A month later, the Second Circuit again addressed compensatory education in Mrs. C. v. Wheaton (Comm. of Educ, CT) 916 F.2d 69 (2d. Cir.1990). This case is similar to some issues that are presently occuring nationwide related to COVID-19 and services either being terminated or not provided.

“In light of our determination that the Department was required to follow EHA procedures before terminating J.C.’s educational placement, the complaint clearly alleges violations of the EHA that led to J.C.’s exclusion from his educational placement. Moreover, a comparison of appellant’s allegations with the violations we found in Burr I shows that compensable education is an appropriate remedy here. The ‘gross violations’ we found in Burr I consisted of undue delay in an agency hearing and in administrative review thereafter in violation of the EHA and applicable regulations in a situation where the handicapped child was being deprived of the benefit of the ‘stay-put’ provision of the EHA because his former school had closed.

Thus, in Burr I the failure to comply with EHA procedures completely deprived the student of an educational placement until he was 21. Here, appellant alleges that defendants in effect took advantage of J.C.’s mental infirmities in order to evade EHA procedures, resulting in J.C.’s complete exclusion from an educational placement until he was 21, with disastrous results. We believe that the complaint states a claim for compensatory educational relief.”

“As we held in Burr I and Burr II and hold again today, compensatory education is a proper remedy in an appropriate situation for enforcing EHA educational rights. Since § 504 expressly allows for equitable relief, compensatory education is an appropriate remedy when it is used to enforce EHA rights.”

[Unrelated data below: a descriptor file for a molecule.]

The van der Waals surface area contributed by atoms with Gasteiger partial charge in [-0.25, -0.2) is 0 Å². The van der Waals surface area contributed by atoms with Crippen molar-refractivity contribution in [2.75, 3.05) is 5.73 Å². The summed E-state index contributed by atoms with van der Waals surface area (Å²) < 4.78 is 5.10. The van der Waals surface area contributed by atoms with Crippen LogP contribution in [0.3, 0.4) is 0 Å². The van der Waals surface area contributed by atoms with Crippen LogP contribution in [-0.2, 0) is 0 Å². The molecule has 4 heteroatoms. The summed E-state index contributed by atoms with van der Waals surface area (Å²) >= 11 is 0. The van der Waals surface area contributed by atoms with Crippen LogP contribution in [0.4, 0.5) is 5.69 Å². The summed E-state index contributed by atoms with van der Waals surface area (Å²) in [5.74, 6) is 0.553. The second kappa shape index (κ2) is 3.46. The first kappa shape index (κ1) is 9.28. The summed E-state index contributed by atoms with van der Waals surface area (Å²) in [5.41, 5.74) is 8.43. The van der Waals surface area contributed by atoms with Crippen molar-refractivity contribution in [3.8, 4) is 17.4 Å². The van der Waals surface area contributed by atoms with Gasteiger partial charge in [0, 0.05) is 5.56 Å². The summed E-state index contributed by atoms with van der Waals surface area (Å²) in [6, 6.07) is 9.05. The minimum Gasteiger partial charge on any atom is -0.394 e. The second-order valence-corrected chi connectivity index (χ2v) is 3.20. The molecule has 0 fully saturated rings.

In 1991, the Sixth Circuit in Hall v. Knott County (KY) 941 F.2d 402 (6th Cir. 1991) addressed compensatory education in light of a statute of limitations issue. The blind child “received home instruction from the defendant board of education beginning in 1972, when she was 11 years old. The home instruction was continued beyond her 21st birthday, and she received a high school diploma at the age of 22. This lawsuit was filed five years later, when the plaintiff was 27.”

“Although the plaintiff had stated a justiciable claim for prospective compensatory education costs, she was estopped to make the claim because she and her parents had failed to assert their rights at a time when the defendants could still have complied with the Act.”

“The principal issue on appeal, which is linked to the type of relief available, is whether the action was barred by the applicable statute of limitations. Concluding that it was, we shall affirm the dismissal.” [Wrightslaw Note: Hall graduated on May 3, 1983. At that time all case law denied any entitlement to comp ed. This case was filed on on May 26, 1988 and Miener was the only case at that time that authorized entitlement to comp ed.]

In 1994 the Second Circuit again addressed comp ed in Garro v. Connecticut Dept. of Educ. 23 F.3d 734 (2d Cir.1994) and held that it “is unavailable to a claimant over the age of twenty-one in the absence of ‘gross’ procedural violations.”

That same year, on the west coast in a State of Washington case, the Ninth Circuit in Student v. Puyallup Sch. Dist. 31 F.3d 1489 (9th Cir.1994), found that the student “unquestionably lost time during his eighth and ninth grade years when he was not receiving special services. The plaintiffs argue that ipso facto, he is entitled to an equal amount of compensatory education, without any further analysis. But compensatory education is not a contractual remedy, but an equitable remedy, part of the court’s resources in crafting ‘appropriate relief.’ There was no showing that a general award of unspecified one and one-half years of compensatory education was appropriate.”

“There is no obligation to provide a day-for-day compensation for time missed. Appropriate relief is relief designed to ensure that the student is appropriately educated within the meaning of the IDEA. Student W. was able to graduate from high school, before reaching age 21, without more services than provided for in his annual IEP. The IDEA promises him no more.”